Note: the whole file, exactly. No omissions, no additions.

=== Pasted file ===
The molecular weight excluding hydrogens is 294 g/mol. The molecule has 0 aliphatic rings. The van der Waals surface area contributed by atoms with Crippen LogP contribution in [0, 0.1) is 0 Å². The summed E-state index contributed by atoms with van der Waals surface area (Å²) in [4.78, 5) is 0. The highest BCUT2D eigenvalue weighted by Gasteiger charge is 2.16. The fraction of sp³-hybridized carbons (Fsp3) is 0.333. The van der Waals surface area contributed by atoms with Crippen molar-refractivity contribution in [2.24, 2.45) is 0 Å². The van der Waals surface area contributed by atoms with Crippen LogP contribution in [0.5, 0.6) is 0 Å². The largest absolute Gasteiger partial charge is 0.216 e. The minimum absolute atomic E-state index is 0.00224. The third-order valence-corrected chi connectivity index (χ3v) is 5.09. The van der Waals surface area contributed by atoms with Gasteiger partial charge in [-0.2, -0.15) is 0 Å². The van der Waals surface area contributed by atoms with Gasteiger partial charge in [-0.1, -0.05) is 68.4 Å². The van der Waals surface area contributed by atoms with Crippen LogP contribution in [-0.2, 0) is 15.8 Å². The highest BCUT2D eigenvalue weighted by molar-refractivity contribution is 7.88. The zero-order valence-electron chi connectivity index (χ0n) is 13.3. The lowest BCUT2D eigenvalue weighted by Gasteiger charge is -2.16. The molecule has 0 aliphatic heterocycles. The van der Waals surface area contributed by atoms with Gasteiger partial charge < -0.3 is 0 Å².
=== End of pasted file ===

The molecular weight excluding hydrogens is 294 g/mol. The molecule has 0 aliphatic rings. The van der Waals surface area contributed by atoms with Crippen LogP contribution in [0, 0.1) is 0 Å². The summed E-state index contributed by atoms with van der Waals surface area (Å²) in [4.78, 5) is 0. The highest BCUT2D eigenvalue weighted by Gasteiger charge is 2.16. The fraction of sp³-hybridized carbons (Fsp3) is 0.333. The van der Waals surface area contributed by atoms with Crippen molar-refractivity contribution in [2.24, 2.45) is 0 Å². The van der Waals surface area contributed by atoms with Crippen LogP contribution in [0.5, 0.6) is 0 Å². The largest absolute Gasteiger partial charge is 0.216 e. The minimum absolute atomic E-state index is 0.00224. The third-order valence-corrected chi connectivity index (χ3v) is 5.09. The van der Waals surface area contributed by atoms with Gasteiger partial charge in [-0.2, -0.15) is 0 Å². The van der Waals surface area contributed by atoms with Gasteiger partial charge in [-0.1, -0.05) is 68.4 Å². The van der Waals surface area contributed by atoms with Crippen LogP contribution in [-0.2, 0) is 15.8 Å². The highest BCUT2D eigenvalue weighted by molar-refractivity contribution is 7.88. The zero-order valence-electron chi connectivity index (χ0n) is 13.3. The lowest BCUT2D eigenvalue weighted by Gasteiger charge is -2.16. The molecule has 0 aliphatic heterocycles. The van der Waals surface area contributed by atoms with Gasteiger partial charge < -0.3 is 0 Å².